And that’s just this week’s UX hotness. Next week it’ll all be Jordi LaForge visors or some crap, because that went really well for that Virtuality company back in the 1990s.

Which brings me on to the next way to win at UX without actually doing any work. Build whatever shitty UI you want, and just wait for the UX consultant circlejerk to decide that the way you did it is the way all apps should do it. You’ll only need to wait a fortnight, maybe a month tops.

Everything – or anything – is UX

The best thing is that you too can be in on this party! Whatever you know now, whatever you’re an expert in, you can claim is part of the user experience. You know OpenCL? That’s about making things fast and responsive, therefore you’re a UX consultant! You know Core Audio? Making machines go “ping” when something goes wrong is part of the user experience! You’re a project manager? Fuck that, you’re a User Experience Coordinator!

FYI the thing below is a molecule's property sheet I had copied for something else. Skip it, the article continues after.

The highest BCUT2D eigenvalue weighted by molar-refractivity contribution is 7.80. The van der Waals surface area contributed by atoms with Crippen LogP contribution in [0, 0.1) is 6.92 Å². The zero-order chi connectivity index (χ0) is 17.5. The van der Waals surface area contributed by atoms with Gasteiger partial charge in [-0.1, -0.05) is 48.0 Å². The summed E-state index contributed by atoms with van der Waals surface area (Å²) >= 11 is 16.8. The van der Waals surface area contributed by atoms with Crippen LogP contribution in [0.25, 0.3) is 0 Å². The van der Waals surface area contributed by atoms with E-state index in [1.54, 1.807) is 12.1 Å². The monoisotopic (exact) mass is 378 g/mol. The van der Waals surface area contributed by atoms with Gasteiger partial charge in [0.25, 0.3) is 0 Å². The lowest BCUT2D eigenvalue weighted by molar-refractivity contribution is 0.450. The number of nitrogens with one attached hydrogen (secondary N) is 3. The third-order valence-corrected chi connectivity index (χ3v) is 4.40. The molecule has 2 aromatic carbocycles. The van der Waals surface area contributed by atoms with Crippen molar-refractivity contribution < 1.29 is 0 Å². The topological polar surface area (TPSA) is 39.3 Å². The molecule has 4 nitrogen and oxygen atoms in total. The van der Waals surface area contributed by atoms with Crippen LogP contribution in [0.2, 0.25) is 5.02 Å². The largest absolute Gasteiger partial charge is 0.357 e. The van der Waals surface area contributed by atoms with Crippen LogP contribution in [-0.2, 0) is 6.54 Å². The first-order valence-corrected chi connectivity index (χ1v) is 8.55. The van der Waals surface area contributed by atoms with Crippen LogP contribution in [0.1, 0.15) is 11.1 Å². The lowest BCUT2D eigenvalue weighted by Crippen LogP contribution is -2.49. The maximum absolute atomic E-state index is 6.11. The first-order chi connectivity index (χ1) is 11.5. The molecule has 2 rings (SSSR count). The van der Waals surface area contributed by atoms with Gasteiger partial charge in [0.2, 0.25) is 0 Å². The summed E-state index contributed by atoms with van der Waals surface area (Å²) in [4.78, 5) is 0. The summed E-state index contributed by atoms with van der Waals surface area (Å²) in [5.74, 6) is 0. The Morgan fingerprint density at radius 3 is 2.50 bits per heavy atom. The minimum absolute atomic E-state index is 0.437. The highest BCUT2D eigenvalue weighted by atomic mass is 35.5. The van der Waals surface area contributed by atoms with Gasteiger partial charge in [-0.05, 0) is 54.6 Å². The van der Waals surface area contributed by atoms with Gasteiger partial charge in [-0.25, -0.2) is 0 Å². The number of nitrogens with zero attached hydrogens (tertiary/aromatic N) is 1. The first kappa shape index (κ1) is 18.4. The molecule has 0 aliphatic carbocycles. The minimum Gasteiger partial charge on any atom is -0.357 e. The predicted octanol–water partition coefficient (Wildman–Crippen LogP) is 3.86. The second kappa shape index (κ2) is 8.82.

And so the final way in which I’m winning at UX without really trying is that whatever the fuck it is I do is user experience. Nobody wants to be hacked, right? So security contributes to the….experience…of the…crack addictuser, right?

Enough of this crap.

It’s time to acknowledge that UX is a complete load of snake oil, and that its biggest contribution to society has been to reduce unemployment among people who think £150 is a modest amount to pay for a shirt. It’s time to show that us engineers can make software without their help, just as we did both before they came along and indeed while they were swanning around being better than us.

Therefore I introduce my latest initiative, the Clueless Losers are Inexperienced paradigm for software design. CLI harks back to the days when we knew that computers are tricky and software is hard, and we didn’t apologise for it or pay consultants to apologise for us. It acknowledges that software is hard to write, so it’d sure as hell be hard to use and you should all be damned grateful if we allow you to use it at all.